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Posts tagged ‘cities’

Trujillo

Feeling_at_home on the road is a rare thing.  We have certainly grown accustomed to the rhythm of riding and camping that we established since Alaska.  This is the life of a traveler, however, and it makes us thankful for spending time with a new family when we get the chance.  In Trujillo, the great northern coastal city of Peru, we were blessed with some time to rest with a new kind of family: the Casa de Ciclistas.

La Casa de Ciclistas en Trujillo

Vintage

Founded more than thirty years ago, the Casa de Ciclistas of Trujillo is one of the cycling world’s best-kept secrets.  Nestled just outside the Avenida España in Trujillo, it is a hostel for bicycle adventurers of all shapes, sizes, ages, genders, and adventures.  Come as you are and stay as you are for free.  Since its founding, over 2,000 cyclists have walked through its doors and rested here for a night or a few days; once many encounter the splendid comfort and community here, they are tempted to stay for weeks.  Lucho D’Angelo and his family take care of the Casa and the cyclists that pass through it.  Lucho, a famous Peruvian bicycle racer, was invited to the 2000 Tour de France as a guest of honor and is known the world over by bicyclists for his decades-long work at Trujillo’s Casa de Ciclistas.

Lucho

"The time is not important"

In the course of the past few days, we have met a remarkable Englishwoman named Judy who has bicycled from England to China and is now finishing her second Alaskan-Argentinan leg in July.  She is riding alone, tough as nails, and some of the best lunch company that one could ever ask for.  We have met another Italian named Matias who is taking an extended tour of the Americas for over four years; the duration of his travels perhaps explains the 70 kilos of gear that he is carrying on his bicycle; we suspect that his Italian supermodel girlfriend is hidden somewhere in the rear panniers.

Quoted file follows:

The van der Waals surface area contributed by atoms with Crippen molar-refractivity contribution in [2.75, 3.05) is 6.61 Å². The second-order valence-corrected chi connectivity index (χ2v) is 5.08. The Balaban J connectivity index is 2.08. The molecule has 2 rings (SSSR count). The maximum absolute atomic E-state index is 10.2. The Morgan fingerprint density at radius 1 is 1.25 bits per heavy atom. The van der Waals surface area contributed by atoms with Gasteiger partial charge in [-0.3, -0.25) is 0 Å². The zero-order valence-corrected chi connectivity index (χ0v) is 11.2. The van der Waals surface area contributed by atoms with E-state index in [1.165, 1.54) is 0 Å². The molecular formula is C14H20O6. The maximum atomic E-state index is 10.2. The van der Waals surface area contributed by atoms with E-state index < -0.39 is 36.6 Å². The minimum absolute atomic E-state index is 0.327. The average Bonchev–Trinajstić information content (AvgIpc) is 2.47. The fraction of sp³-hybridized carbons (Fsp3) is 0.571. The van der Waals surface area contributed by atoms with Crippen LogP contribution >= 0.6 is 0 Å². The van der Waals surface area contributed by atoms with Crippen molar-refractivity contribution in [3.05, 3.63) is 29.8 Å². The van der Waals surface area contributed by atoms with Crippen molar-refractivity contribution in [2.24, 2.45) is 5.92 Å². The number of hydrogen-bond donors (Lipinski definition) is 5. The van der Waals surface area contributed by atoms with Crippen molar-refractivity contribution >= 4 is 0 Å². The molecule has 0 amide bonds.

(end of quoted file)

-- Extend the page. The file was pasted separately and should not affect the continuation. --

Time to shave

Journal entries from other touring cyclists dated back to the 1980s.

Stories, photos, and so much more filled the journals - a true treasure.

I volunteered here in Trujillo two years ago as a volunteer teacher in a barrio outside the city called Delicias.  This time in Trujillo was a wonderful homecoming to me; many things have changed in this city in that short time, but the good things are the same.  The sparkling central Plaza de Armas, the spotless colonial architecture, the narrow streets of the Centro and Pizarro and the countless bakeries with the best tres leches we have had since leaving Alaska…all of it was as it was for me two years ago.  This was home for me then, and now for us for a few days as well.

Our ride to the beach

Beachside in Huanchaco

To the ocean!

Ouch.

We rolled in on our bicycles to little local fanfare, except for the usual shouts of gringo that emanate from every corner of the Peruvian towns and cities that we ride by.  We leave to the same chorus, a reminder that we are full-time travelers and students and strangers of the places and peoples that we visit along the way to Argentina.  But when we’re lucky, even gringos get to feel at home for a while.